Are they registered and insured ?

On September 17, 2013 by Martin RUSHTON

find a builder in franceOne of the things with which specialist building surveyors often get asked to assist is in resolving disagreements between building contractors and property owners.  Problems often arise because the so called experienced and qualified builders are not what they say they are. It is therefore necessary to choose your builder with care to avoid the following potential traps.

British Builders who operate in France, we have found more often than not to be DIY ex-patriots  who do not have the necessary skills, are not registered as a business with the French authorities and also are not insured.  Regrettably the same applies to a lot of British ‘professional’’ consultants working in France too.

Many English speakers, who have purchased a property in France and need building works done, are worried about their command of French.  The vast majority of French contractors do not speak English; and why should they?  How many builders in Britain do you know who speak French?  What happens then is the highest priority becomes finding a builder who speaks English rather than finding a good builder.

So if you need building work done how may you protect yourself?

Usually there are tell-tale signs which you should look for at the outset.

We frequently see so-called contracts with invalid clauses such as “English Law applies “or “Disputes will be subject to the jurisdiction of the English Courts. This is done to deceive you by lulling you into a false sense of security by making you think that in the event of a dispute you will be able to resolve the matter in your mother tongue.  Work undertaken on your French property will come under French jurisdiction.  Any person carrying out work on your French property who says only English Law applies should be avoided like the plague.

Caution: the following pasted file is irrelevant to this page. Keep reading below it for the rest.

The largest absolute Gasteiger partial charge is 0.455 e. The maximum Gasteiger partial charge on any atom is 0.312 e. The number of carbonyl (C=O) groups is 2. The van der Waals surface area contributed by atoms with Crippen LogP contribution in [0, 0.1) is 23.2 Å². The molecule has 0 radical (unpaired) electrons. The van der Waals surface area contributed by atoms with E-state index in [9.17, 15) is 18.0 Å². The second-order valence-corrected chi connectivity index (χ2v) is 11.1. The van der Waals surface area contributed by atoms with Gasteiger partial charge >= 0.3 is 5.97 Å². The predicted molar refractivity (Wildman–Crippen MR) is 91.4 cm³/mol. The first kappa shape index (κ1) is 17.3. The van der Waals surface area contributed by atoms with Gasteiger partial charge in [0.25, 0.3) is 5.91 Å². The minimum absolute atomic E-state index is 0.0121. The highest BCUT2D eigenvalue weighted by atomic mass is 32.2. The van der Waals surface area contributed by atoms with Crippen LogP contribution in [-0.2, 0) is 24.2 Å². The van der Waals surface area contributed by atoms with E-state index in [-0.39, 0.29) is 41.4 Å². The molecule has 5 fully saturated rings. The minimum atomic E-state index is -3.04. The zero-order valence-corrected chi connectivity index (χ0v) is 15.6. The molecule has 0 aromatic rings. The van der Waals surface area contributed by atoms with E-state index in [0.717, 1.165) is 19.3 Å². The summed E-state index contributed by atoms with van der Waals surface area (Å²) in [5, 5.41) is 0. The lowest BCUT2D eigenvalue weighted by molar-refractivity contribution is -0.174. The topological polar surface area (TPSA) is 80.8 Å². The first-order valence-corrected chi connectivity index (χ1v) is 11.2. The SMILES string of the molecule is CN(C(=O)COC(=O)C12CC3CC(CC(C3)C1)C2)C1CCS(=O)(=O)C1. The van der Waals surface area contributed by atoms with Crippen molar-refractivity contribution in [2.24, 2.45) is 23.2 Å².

Any person who lives in France and is working or running a business in France must be registered with the French authorities.  This applies to all businesses be they commercial outlets, tradespersons (such as builders, plumbers) or; professions (such as UK chartered professionals, architects etc).

To check if a person or business is registered is very simple to do.  All you need is the official registered number of the enterprise.  It is called the SIRET number;  the first nine digits of which (called the SIREN number) identify the business and the last five of which identify the administrative centre where the business is registered.

Armed with the SIREN number just go tohttp://www.infogreffe.fr/infogreffe/index.do  and enter the number in the appropriate box. The details of the company or person will appear. There are other non-government internet sites (such as www.verif.fr) which also hold information about businesses but we always use the infogreffe site because it is the Government Register and is therefore up to date and accurate.